Map of the King's Highway about 1750.

Route

(Northeast to Southwest)[2]

  • Portland, Maine (in later years)
  • Portsmouth, New Hampshire (in later years)
  • Boston, Massachusetts
  • Providence, Rhode Island
  • New Haven, Connecticut
  • New York City, New York
  • Newark, New Jersey
  • Trenton, New Jersey
  • Philadelphia, Pennsylvania
  • New Castle, Delaware
  • Baltimore, Maryland
  • Annapolis, Maryland
  • Alexandria, Virginia
  • Fredericksburg, Virginia
  • Williamsburg, Virginia
  • Norfolk, Virginia
  • Suffolk, Virginia
  • New Bern, North Carolina
  • Wilmington, North Carolina
  • Georgetown, South Carolina
  • Charleston, South Carolina
  • Savannah, Georgia (in late 1730s)

Settlers and Records

No lists of settlers who used the King's Highway are known to exist.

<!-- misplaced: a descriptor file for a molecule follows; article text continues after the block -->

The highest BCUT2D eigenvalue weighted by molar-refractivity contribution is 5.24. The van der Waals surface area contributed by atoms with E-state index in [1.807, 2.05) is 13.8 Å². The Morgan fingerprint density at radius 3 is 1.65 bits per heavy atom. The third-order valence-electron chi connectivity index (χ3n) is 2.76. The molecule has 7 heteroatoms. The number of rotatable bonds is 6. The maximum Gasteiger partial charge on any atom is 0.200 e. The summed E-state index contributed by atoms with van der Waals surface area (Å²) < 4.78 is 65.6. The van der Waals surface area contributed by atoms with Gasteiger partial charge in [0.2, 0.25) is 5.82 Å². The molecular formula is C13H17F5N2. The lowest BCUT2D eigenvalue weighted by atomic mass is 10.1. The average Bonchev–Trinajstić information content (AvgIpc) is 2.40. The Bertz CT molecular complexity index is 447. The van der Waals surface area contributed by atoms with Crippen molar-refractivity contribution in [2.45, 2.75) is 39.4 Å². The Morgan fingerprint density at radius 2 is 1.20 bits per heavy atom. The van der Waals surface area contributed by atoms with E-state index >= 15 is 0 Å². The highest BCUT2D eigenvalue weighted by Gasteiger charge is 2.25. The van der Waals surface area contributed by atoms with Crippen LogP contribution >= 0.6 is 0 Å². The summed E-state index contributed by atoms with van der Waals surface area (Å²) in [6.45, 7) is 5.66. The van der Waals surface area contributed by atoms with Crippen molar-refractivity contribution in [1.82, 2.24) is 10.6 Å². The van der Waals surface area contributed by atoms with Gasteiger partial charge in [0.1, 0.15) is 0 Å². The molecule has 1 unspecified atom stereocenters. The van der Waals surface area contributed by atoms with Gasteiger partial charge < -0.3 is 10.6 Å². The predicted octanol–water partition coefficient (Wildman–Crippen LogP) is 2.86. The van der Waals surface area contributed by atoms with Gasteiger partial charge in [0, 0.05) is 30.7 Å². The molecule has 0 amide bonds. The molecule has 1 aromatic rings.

Additional Information

The Wikipedia article, Boston Post Road, describes the route in detail, including a list the towns and cities on the road.

Wikipedia
Wikipedia has more about this subject: King's Highway (Charleston to Boston)

Sources

  1. "South Carolina Counties and Parishes - 1740" in The Royal Colony of South Carolina at http://www.carolana.com/SC/Royal_Colony/sc_royal_colony_counties_parishes_1740.html (accessed 22 April 2011).
  2. 2.0 2.1 2.2 William Dollarhide, Map Guide to American Migration Routes 1735-1815 (Bountiful, Utah: Heritage Quest, 1997), 2-4, and 7. (FHL Collection Book 973 E3d). WorldCat entry.